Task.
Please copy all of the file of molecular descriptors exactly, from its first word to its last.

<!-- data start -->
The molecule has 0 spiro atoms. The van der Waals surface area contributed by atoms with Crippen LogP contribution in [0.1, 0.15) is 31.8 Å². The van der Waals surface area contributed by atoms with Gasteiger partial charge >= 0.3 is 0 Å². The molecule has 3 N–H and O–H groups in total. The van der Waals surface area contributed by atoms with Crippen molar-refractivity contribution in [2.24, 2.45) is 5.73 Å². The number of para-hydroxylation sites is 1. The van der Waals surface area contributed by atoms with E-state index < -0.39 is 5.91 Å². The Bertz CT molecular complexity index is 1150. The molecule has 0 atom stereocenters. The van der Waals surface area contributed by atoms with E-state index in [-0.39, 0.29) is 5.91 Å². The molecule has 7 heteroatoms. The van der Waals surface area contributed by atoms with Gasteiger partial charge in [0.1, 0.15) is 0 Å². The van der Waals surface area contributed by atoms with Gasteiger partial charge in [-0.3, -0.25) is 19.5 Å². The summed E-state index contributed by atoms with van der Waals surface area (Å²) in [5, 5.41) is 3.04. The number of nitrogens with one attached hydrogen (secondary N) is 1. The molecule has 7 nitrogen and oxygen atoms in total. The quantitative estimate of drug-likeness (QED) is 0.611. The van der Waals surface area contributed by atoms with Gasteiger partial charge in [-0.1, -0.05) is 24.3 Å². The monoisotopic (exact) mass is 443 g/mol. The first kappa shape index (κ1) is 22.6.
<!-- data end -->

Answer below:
The molecule has 0 spiro atoms. The van der Waals surface area contributed by atoms with Crippen LogP contribution in [0.1, 0.15) is 31.8 Å². The van der Waals surface area contributed by atoms with Gasteiger partial charge >= 0.3 is 0 Å². The molecule has 3 N–H and O–H groups in total. The van der Waals surface area contributed by atoms with Crippen molar-refractivity contribution in [2.24, 2.45) is 5.73 Å². The number of para-hydroxylation sites is 1. The van der Waals surface area contributed by atoms with E-state index < -0.39 is 5.91 Å². The Bertz CT molecular complexity index is 1150. The molecule has 0 atom stereocenters. The van der Waals surface area contributed by atoms with E-state index in [-0.39, 0.29) is 5.91 Å². The molecule has 7 heteroatoms. The van der Waals surface area contributed by atoms with Gasteiger partial charge in [0.1, 0.15) is 0 Å². The van der Waals surface area contributed by atoms with Gasteiger partial charge in [-0.3, -0.25) is 19.5 Å². The summed E-state index contributed by atoms with van der Waals surface area (Å²) in [5, 5.41) is 3.04. The number of nitrogens with one attached hydrogen (secondary N) is 1. The molecule has 7 nitrogen and oxygen atoms in total. The quantitative estimate of drug-likeness (QED) is 0.611. The van der Waals surface area contributed by atoms with Gasteiger partial charge in [-0.1, -0.05) is 24.3 Å². The monoisotopic (exact) mass is 443 g/mol. The first kappa shape index (κ1) is 22.6.